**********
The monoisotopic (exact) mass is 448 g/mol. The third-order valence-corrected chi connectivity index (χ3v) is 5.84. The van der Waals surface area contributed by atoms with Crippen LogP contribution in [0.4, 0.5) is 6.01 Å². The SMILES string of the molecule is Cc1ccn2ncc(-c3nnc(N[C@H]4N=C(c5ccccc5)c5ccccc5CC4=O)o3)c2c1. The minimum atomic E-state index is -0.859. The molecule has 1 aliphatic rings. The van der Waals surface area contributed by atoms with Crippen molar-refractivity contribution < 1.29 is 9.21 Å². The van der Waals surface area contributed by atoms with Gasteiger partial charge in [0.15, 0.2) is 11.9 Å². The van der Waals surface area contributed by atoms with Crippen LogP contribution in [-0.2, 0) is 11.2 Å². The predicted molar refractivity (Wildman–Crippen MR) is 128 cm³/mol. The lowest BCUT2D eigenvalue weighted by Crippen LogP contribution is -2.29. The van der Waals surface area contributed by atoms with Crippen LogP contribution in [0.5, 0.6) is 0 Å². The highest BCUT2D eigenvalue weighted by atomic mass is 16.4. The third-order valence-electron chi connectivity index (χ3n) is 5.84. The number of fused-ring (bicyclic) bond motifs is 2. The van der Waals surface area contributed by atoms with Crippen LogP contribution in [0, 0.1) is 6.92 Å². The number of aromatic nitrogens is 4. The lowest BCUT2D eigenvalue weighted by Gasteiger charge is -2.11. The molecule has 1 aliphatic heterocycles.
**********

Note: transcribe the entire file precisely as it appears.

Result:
The monoisotopic (exact) mass is 448 g/mol. The third-order valence-corrected chi connectivity index (χ3v) is 5.84. The van der Waals surface area contributed by atoms with Crippen LogP contribution in [0.4, 0.5) is 6.01 Å². The SMILES string of the molecule is Cc1ccn2ncc(-c3nnc(N[C@H]4N=C(c5ccccc5)c5ccccc5CC4=O)o3)c2c1. The minimum atomic E-state index is -0.859. The molecule has 1 aliphatic rings. The van der Waals surface area contributed by atoms with Crippen molar-refractivity contribution < 1.29 is 9.21 Å². The van der Waals surface area contributed by atoms with Gasteiger partial charge in [0.15, 0.2) is 11.9 Å². The van der Waals surface area contributed by atoms with Crippen LogP contribution in [-0.2, 0) is 11.2 Å². The predicted molar refractivity (Wildman–Crippen MR) is 128 cm³/mol. The lowest BCUT2D eigenvalue weighted by Crippen LogP contribution is -2.29. The van der Waals surface area contributed by atoms with Crippen LogP contribution in [0.5, 0.6) is 0 Å². The highest BCUT2D eigenvalue weighted by atomic mass is 16.4. The third-order valence-electron chi connectivity index (χ3n) is 5.84. The number of fused-ring (bicyclic) bond motifs is 2. The van der Waals surface area contributed by atoms with Crippen LogP contribution in [0, 0.1) is 6.92 Å². The number of aromatic nitrogens is 4. The lowest BCUT2D eigenvalue weighted by Gasteiger charge is -2.11. The molecule has 1 aliphatic heterocycles.